Even as we struggle to know which battles to choose in our own generation, we know our times — as the church has for two millennia — as the last days (Acts 2:17; Hebrews 1:1–2; James 5:3). The end of all things (1 Peter 4:7), and the coming of the Lord, is near (James 5:8; Philippians 4:5). God means for our “times of difficulty” (2 Timothy 3:1) and the emergence of scoffers (2 Peter 3:3) to remind us of this, not lead us to despair. Even Satan knows the time in this sense: “that his time is short” (Revelation 12:12). So we too, in Christ, should “know the time, that the hour has come for you to wake from sleep” (Romans 13:11).

Not for You to Know Times

Yet just as it is not for us to decide our times, so too, as Jesus says, “It is not for you to know times or seasons that the Father has fixed by his own authority” (Acts 1:7). We may indeed, in Christ, modestly understand our times, yet in general, under the sun, says the Preacher, “man does not know his time” (Ecclesiastes 9:12).

On the one hand, we know the times enough to keep us alert (Romans 13:11); on the other hand, we “keep awake” and stay “on guard” because “you do not know when the time will come” (Mark 13:33). Our understanding of the times is never full, and given all the complexities and intricacies under the sovereign hand of God, neither is it very extensive. Though that need not be paralyzing.

Who Knows

In Esther 4, Mordecai approaches Queen Esther to expose Haman’s plot to kill the Jews, and asks her to risk leveraging her proximity to the king to secure help. He says to his niece, “Who knows whether you have not come to the kingdom for such a time as this?” (Esther 4:14). Surely, before she knew how things would unfold, Esther would have resonated with Frodo. “I wish it need not have happened in my time.” But that was not for her to decide. What she did have was the time and position given her. Perhaps God had put her there, as Mordecai suggested, for such a time as this. Not a certainty but an opportunity.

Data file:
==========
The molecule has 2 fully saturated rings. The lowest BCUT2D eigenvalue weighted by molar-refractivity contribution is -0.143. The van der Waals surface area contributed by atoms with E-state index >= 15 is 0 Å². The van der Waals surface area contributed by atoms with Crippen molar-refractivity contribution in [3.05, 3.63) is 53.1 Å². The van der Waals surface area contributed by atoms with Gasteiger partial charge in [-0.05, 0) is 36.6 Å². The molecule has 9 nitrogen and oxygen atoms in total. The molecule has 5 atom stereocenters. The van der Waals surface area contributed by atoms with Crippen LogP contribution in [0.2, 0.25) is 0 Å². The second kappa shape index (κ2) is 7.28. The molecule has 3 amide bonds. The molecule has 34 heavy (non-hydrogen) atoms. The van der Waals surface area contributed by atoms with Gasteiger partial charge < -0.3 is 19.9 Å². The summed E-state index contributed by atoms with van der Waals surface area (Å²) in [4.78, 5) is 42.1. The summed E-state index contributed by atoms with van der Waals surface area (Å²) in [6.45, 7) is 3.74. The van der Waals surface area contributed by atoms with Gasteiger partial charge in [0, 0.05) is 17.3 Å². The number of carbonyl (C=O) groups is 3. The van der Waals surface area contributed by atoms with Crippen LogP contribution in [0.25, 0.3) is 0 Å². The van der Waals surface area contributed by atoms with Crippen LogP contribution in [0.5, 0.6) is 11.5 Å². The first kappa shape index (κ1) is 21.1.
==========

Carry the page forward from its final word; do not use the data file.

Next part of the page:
Who knows? Perhaps you too have been put by God precisely where you are, with what position you have, for such a time as this. God knows. And one way or the other, to whatever modest or significant degree, he would have us be Christians not of our times, but for our times. Not of the world but in the world — and even better: not of the world but sent into the world on God’s terms, for God’s calling and purposes.

For Such a Time as This

What will we do with the times we have, messy, confusing, and frustrating as they are? To begin with, we will not ignore our twin calling as Christians, to love God and neighbor, the first commandment and the second, as Jesus called them (Matthew 22:37–39). To love the one beyond our times, and love the ones bound in them. And in particular, those near us, our real-life neighbors, not the “distant dramas” that beckon us constantly through our screens.

“We will not be fruitful men for our times unless we draw power and perspective from other times.”

We also will intentionally spend time in other times — in the Scriptures first and foremost, the very words of God himself, and also in reputable history, and old books, especially by and about those who followed Christ before us. Total immersion in the present, like the Athenians, will sink our effectiveness. We cannot bring down love from on high if we let ourselves be buried in the here and now. We need bearings, secure and stable, from outside our times to be of good use to our times. We will not be fruitful men for our times in the long haul unless we draw power and perspective from other times.

We hobbits might very much wish with Frodo that the current crises not have happened in our time. To that, even great wizards might add a hearty, “So do I.” But that is not for us to decide. What will we do with the time God has given us?